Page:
ILWS - Charles Sturt University
ILWS - Charles Sturt University

Regional Entrepreneurship and Development

Led by Professor John Hicks

The information on these pages is accurate to the end of 2016 when reporting for SRA was completed for the 2015-16 Biennial Report.  All reporting for our projects is now found in relevant areas under the four research themes.

  • About
  • Members
  • Outcomes
  • Projects
  • Publications
  • Postgrad Research
  • Engagement


The Institute's Sustainable Business Development in Regional Australia Strategic Research Area expanded and evolved to become a new SRA in 2015.

The new SRA, named "Regional Entrepreneurship and Development", sought to encourage research to benefit the communities in our region, as well as the communities we serve nationally and internationally. It focused on research related to improving business management and regional development more generally.

The SRA had four sub-groups. They were:

Regional entrepreneurship

Research in this area focused on identifying the factors that lead to business success in a regional context. It investigated a range of factors that may influence success including business skills and practices such as financial management, marketing, human resource management and ITC skills and practices. It included research into the objectives and purposes of regional businesses and how these strategic decisions determine success factors like profitability, achieving work-life balance, contributions to community, and environmental sustainability. Its primary focus was on small and medium sized enterprises (SMEs), both for-profit firms and not-for-profit businesses.


Research in this area focused on the key marketing areas of customer behaviour and marketing practice.  Researchers investigated problems relating to social (including health) and environmental marketing, the nature and function of branding, consumer responses to brand extensions, understanding the motivations behind purchase decisions, and consumer responses to marketing communications (eg celebrity endorsements).  Within the area of marketing practice, research was conducted on value creation, innovation, entrepreneurship and how practitioners are currently applying marketing techniques and processes.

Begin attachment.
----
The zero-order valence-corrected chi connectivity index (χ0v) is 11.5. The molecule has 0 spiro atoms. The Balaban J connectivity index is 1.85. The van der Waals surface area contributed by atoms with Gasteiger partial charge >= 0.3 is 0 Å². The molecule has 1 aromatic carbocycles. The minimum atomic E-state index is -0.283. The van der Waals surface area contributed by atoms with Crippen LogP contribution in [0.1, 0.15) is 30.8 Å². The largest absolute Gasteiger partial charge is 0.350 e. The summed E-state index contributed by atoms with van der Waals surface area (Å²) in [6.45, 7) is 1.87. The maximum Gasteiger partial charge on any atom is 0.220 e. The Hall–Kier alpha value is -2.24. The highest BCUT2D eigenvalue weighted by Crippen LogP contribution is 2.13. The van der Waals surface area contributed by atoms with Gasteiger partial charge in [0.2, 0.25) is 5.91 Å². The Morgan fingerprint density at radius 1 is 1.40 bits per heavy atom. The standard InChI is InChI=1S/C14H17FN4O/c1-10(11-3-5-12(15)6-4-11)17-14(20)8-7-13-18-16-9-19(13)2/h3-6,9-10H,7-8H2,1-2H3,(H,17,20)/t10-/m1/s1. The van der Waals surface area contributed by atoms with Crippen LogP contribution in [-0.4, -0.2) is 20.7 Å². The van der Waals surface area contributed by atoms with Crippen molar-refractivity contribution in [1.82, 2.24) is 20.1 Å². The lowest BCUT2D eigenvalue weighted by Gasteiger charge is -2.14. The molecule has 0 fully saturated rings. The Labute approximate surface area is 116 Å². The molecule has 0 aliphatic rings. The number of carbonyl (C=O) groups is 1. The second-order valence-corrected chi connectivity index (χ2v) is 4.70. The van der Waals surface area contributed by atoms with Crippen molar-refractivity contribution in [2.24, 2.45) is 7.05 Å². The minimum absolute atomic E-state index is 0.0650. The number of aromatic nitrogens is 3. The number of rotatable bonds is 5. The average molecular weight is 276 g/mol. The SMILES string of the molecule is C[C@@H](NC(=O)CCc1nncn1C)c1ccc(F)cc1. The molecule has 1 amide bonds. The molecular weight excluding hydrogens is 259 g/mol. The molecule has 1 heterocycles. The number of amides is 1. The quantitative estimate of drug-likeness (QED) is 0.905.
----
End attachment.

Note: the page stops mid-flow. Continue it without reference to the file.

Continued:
Human resources management & organisational behaviour

Research in this area focused on four areas. They were:

  • General and regional Human Resource Management/Organisational Behaviour with the aim of improving individual and organisational effectiveness. (Issues addressed included HRM practices, skills shortages, training and development, bullying and harassment, staff retention (particularly in regional areas), mentoring, psychological contracts, emotional intelligence and workforce diversity. Organisational behavioural issues covered research areas such as generational attitudes, identity construction, team performance, processes facilitating organisational change and organisational culture. Emerging regional HR management issues included migration, employment generation, skills shortages, employment self-containment and business sustainability.)
  • Health care Human Resource Management (HRM). (Research focused on various topics related to health care organisations and the employment, enhancement and retention of appropriate staff to meet organisational and industry needs.)
  • Strategic international HRM. (Research focused on various topics such as expatriation, inpatriation, repatriation, cross cultural adjustments and multinational strategies needed to meet the particular challenges of international business).
  • Leadership. (Research focused on various topics related to leadership, human behaviour, organisational psychology, cultural groups, teams and the critical ethos of leadership.)

Applied Economics

Research in this area focused on economic issues and government policy related to agricultural, trade and development and environmental economics. The aim of this sub-group was to be a world leader in the analysis of agricultural, trade and development and environmental economics issues, and to contribute significantly to Australian and international debates on public policy. Its three main areas of research were:

  • Agricultural economics which included the management and production of agricultural goods, international trade in agricultural and manufactured goods, agricultural land-use change, supply chain management and seasonal climate forecasts.
  • Development economics which focused on the economic, business, management, social and political aspects of economic development, particularly in China, south and southeast Asia and the Pacific.
  • Environmental economics which  targeted towards valuation of changes in environmental quality, development of market-based instruments and research into encouraging participation in market-based instrument programs and incentives, and climate change communications.